PLUM Overview Information
The plum is a fruit. There are over 40 species of plum. The most common are Prunus domestica and Prunus salicina. Dried plums are called prunes.
Fresh and dried plums contain fiber and other chemicals that might help with constipation. Dried plum also contains chemicals that seem to reduce bone loss and improve joint health.
People use dried plums for constipation, osteoporosis, high blood pressure, high cholesterol, and many other conditions, but there is no good scientific evidence to support most of these uses.
Don't confuse plum with Japanese Apricot. These are not the same.
PLUM Side Effects & Safety
When taken by mouth: Plums are commonly consumed in food. Plum is possibly safe when used as medicine for up to 12 months. Plum might cause stomach issues like gas and diarrhea. If dried plums or pits are swallowed whole, they might block the intestines.
Special Precautions & Warnings:Pregnancy and breast-feeding: Plums are commonly consumed in food. There isn't enough reliable information to know if plum is safe to use in larger amounts as medicine when pregnant or breast-feeding. Stay on the safe side and stick to food amounts.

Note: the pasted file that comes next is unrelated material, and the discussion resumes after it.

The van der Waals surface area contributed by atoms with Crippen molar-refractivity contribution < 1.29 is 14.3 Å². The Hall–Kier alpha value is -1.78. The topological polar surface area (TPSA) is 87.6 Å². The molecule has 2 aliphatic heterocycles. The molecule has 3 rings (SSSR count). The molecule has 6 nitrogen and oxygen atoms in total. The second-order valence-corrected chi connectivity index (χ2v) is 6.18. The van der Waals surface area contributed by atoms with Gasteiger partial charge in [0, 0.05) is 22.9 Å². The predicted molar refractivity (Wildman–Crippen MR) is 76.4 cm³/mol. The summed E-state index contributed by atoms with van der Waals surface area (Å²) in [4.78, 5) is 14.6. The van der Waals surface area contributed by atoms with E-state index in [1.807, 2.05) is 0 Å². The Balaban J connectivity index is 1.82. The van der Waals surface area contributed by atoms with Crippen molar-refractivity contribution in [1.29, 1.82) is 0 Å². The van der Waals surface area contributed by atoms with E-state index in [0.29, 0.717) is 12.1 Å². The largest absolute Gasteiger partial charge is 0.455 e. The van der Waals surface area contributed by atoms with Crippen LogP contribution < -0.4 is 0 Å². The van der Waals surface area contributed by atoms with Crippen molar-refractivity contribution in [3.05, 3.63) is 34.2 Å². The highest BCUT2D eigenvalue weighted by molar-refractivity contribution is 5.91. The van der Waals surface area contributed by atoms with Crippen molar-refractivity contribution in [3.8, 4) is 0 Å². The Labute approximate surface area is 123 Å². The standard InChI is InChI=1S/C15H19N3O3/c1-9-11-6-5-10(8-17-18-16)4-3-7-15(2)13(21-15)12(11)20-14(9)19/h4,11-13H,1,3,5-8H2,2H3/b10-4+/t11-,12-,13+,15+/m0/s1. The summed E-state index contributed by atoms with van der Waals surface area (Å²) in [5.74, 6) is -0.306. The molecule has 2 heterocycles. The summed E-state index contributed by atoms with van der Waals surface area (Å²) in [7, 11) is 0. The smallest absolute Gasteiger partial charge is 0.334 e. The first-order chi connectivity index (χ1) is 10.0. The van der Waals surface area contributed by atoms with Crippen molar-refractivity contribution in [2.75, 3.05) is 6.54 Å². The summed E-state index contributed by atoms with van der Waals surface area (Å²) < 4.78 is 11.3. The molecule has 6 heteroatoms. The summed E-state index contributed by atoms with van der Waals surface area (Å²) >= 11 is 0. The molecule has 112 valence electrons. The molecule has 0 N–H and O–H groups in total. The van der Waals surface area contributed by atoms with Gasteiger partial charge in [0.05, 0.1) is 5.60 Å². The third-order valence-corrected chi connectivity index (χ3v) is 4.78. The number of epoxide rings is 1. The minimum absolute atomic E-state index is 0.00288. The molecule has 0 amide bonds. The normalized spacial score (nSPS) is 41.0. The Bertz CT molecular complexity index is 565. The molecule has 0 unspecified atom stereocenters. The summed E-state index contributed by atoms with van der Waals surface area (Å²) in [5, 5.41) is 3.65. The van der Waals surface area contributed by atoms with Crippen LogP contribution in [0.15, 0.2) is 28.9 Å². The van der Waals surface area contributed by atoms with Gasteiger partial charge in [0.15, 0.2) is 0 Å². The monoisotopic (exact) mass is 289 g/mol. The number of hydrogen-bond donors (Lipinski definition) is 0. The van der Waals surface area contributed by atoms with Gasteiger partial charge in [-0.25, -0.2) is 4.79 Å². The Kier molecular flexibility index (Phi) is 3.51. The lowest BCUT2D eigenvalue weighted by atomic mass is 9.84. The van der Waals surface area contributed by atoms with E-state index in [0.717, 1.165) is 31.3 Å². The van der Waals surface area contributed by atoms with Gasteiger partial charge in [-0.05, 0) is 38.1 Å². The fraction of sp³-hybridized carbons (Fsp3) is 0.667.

Allergy to plants in the Rosaceae family: People who are allergic to other plants in the Rosaceae family, including apricots, peaches, and cherries, might also be allergic to plum.
Moderate Interaction Be cautious with this combination
- Medications that slow blood clotting (Anticoagulant / Antiplatelet drugs) interacts with PLUM
Plum might slow blood clotting. Taking plus along with medications that also slow blood clotting might increase the risk of bruising and bleeding.